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Publication numberUS7856512 B2
Publication typeGrant
Application numberUS 11/213,229
Publication dateDec 21, 2010
Filing dateAug 26, 2005
Priority dateAug 26, 2005
Also published asUS20070058556
Publication number11213229, 213229, US 7856512 B2, US 7856512B2, US-B2-7856512, US7856512 B2, US7856512B2
InventorsStephen Charles Hilla, Barry Scott BURNS, Timothy Marsteiner
Original AssigneeCisco Technology, Inc.
Export CitationBiBTeX, EndNote, RefMan
External Links: USPTO, USPTO Assignment, Espacenet
System and method for offloading a processor tasked with calendar processing
US 7856512 B2
Abstract
The invention comprises system and method for offloading a processor tasked with calendar processing of channel status information. The method comprises multiplexing channel status information received from a plurality of physical interfaces; grouping the channels based on bandwidth; comparing current and previous status information of a group of channels in a first memory; sending current channel status to the processor only if the status of any of the channels in the group has changed; and periodically synchronizing channel status information in the first memory to status information in the processor's memory. The system comprises: multiplexer to combine channel status information received from the interfaces and means for grouping, based on bandwidth, the channels; hardware assist engine to send current channel status to the processor only if channel status has changed; and device to synchronize channel status information in the hardware assist engine to status information in the processor's memory.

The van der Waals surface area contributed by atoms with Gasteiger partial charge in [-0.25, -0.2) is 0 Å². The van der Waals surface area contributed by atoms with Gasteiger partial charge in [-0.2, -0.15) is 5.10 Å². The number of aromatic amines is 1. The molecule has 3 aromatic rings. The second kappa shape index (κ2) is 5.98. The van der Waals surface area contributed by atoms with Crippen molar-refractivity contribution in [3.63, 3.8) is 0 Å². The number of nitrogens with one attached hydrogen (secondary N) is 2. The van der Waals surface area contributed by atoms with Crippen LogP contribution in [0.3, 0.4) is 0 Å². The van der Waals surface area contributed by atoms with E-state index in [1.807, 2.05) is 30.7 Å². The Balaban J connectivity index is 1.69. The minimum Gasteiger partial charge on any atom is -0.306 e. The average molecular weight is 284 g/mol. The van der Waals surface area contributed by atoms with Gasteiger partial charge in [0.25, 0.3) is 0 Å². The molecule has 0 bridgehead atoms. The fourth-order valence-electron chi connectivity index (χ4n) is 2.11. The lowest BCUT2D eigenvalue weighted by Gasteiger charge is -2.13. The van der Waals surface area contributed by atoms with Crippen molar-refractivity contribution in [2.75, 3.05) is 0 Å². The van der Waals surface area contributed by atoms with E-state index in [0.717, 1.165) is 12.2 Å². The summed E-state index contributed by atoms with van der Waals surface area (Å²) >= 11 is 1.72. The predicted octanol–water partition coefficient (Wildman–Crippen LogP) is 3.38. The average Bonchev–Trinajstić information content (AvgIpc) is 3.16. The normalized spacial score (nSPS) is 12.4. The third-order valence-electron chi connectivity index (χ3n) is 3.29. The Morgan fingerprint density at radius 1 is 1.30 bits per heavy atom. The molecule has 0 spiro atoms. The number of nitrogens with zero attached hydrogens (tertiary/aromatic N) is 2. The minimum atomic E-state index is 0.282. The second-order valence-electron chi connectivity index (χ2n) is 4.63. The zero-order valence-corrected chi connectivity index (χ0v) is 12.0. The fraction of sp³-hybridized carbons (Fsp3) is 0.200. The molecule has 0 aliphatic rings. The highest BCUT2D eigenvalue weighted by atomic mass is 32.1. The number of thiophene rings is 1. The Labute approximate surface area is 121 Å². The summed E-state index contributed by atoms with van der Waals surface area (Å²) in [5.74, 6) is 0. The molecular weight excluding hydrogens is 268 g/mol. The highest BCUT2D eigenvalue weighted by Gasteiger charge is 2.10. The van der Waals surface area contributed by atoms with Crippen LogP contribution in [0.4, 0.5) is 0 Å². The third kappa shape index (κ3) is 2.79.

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Claims(14)
1. A method for reporting channel status information, comprising:
multiplexing channel status information received from a plurality of physical interfaces subdivided into a plurality of channels;